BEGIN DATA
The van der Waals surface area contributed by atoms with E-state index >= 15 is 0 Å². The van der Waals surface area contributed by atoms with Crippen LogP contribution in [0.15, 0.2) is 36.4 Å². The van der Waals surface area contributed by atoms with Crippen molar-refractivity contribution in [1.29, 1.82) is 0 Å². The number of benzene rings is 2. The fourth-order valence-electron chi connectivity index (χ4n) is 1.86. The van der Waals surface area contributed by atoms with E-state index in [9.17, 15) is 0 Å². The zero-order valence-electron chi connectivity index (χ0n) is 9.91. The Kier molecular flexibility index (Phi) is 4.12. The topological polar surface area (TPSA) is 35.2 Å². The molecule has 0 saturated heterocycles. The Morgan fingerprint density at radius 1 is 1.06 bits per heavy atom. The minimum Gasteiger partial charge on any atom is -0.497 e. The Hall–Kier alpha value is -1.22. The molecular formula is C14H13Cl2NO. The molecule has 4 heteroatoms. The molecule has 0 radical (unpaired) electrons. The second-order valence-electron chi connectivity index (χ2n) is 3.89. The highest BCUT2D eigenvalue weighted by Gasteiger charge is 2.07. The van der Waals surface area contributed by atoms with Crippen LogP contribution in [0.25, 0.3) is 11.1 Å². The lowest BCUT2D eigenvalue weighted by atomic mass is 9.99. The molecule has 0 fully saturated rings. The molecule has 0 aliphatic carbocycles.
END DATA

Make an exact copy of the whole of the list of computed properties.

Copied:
The van der Waals surface area contributed by atoms with E-state index >= 15 is 0 Å². The van der Waals surface area contributed by atoms with Crippen LogP contribution in [0.15, 0.2) is 36.4 Å². The van der Waals surface area contributed by atoms with Crippen molar-refractivity contribution in [1.29, 1.82) is 0 Å². The number of benzene rings is 2. The fourth-order valence-electron chi connectivity index (χ4n) is 1.86. The van der Waals surface area contributed by atoms with E-state index in [9.17, 15) is 0 Å². The zero-order valence-electron chi connectivity index (χ0n) is 9.91. The Kier molecular flexibility index (Phi) is 4.12. The topological polar surface area (TPSA) is 35.2 Å². The molecule has 0 saturated heterocycles. The Morgan fingerprint density at radius 1 is 1.06 bits per heavy atom. The minimum Gasteiger partial charge on any atom is -0.497 e. The Hall–Kier alpha value is -1.22. The molecular formula is C14H13Cl2NO. The molecule has 4 heteroatoms. The molecule has 0 radical (unpaired) electrons. The second-order valence-electron chi connectivity index (χ2n) is 3.89. The highest BCUT2D eigenvalue weighted by Gasteiger charge is 2.07. The van der Waals surface area contributed by atoms with Crippen LogP contribution in [0.25, 0.3) is 11.1 Å². The lowest BCUT2D eigenvalue weighted by atomic mass is 9.99. The molecule has 0 fully saturated rings. The molecule has 0 aliphatic carbocycles.